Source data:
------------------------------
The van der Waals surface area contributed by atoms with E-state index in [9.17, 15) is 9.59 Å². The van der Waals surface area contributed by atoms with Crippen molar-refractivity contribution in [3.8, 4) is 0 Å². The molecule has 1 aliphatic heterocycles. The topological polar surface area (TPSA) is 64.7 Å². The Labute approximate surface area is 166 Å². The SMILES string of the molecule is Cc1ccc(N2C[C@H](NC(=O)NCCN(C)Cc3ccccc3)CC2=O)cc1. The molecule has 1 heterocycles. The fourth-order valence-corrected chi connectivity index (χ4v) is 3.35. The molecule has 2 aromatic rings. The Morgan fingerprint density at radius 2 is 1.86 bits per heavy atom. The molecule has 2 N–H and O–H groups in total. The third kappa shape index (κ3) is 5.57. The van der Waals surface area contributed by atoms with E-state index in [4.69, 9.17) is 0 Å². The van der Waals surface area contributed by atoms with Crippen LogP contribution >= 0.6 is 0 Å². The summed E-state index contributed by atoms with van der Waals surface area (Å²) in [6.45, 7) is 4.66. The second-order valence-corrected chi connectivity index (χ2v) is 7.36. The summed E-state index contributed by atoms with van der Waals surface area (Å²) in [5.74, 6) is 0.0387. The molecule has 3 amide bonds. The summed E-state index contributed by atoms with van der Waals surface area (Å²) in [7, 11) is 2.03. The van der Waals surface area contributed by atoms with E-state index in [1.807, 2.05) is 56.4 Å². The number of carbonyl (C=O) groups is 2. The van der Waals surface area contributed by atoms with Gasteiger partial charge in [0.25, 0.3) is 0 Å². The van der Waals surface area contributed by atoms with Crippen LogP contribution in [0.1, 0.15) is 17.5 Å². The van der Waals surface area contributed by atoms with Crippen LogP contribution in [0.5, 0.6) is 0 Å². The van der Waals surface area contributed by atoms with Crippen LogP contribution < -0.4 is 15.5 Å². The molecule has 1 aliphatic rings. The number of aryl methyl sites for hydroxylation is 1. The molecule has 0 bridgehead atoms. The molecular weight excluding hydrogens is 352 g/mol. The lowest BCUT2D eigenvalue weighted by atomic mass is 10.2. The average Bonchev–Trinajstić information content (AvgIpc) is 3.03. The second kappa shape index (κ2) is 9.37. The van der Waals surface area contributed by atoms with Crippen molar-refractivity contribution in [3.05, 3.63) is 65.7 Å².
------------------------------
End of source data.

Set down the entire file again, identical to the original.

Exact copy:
The van der Waals surface area contributed by atoms with E-state index in [9.17, 15) is 9.59 Å². The van der Waals surface area contributed by atoms with Crippen molar-refractivity contribution in [3.8, 4) is 0 Å². The molecule has 1 aliphatic heterocycles. The topological polar surface area (TPSA) is 64.7 Å². The Labute approximate surface area is 166 Å². The SMILES string of the molecule is Cc1ccc(N2C[C@H](NC(=O)NCCN(C)Cc3ccccc3)CC2=O)cc1. The molecule has 1 heterocycles. The fourth-order valence-corrected chi connectivity index (χ4v) is 3.35. The molecule has 2 aromatic rings. The Morgan fingerprint density at radius 2 is 1.86 bits per heavy atom. The molecule has 2 N–H and O–H groups in total. The third kappa shape index (κ3) is 5.57. The van der Waals surface area contributed by atoms with E-state index in [4.69, 9.17) is 0 Å². The van der Waals surface area contributed by atoms with Crippen LogP contribution >= 0.6 is 0 Å². The summed E-state index contributed by atoms with van der Waals surface area (Å²) in [6.45, 7) is 4.66. The second-order valence-corrected chi connectivity index (χ2v) is 7.36. The summed E-state index contributed by atoms with van der Waals surface area (Å²) in [5.74, 6) is 0.0387. The molecule has 3 amide bonds. The summed E-state index contributed by atoms with van der Waals surface area (Å²) in [7, 11) is 2.03. The van der Waals surface area contributed by atoms with E-state index in [1.807, 2.05) is 56.4 Å². The number of carbonyl (C=O) groups is 2. The van der Waals surface area contributed by atoms with Gasteiger partial charge in [0.25, 0.3) is 0 Å². The van der Waals surface area contributed by atoms with Crippen LogP contribution in [0.1, 0.15) is 17.5 Å². The van der Waals surface area contributed by atoms with Crippen LogP contribution in [0.5, 0.6) is 0 Å². The van der Waals surface area contributed by atoms with Crippen LogP contribution < -0.4 is 15.5 Å². The molecule has 1 aliphatic rings. The number of aryl methyl sites for hydroxylation is 1. The molecule has 0 bridgehead atoms. The molecular weight excluding hydrogens is 352 g/mol. The lowest BCUT2D eigenvalue weighted by atomic mass is 10.2. The average Bonchev–Trinajstić information content (AvgIpc) is 3.03. The second kappa shape index (κ2) is 9.37. The van der Waals surface area contributed by atoms with Crippen molar-refractivity contribution in [3.05, 3.63) is 65.7 Å².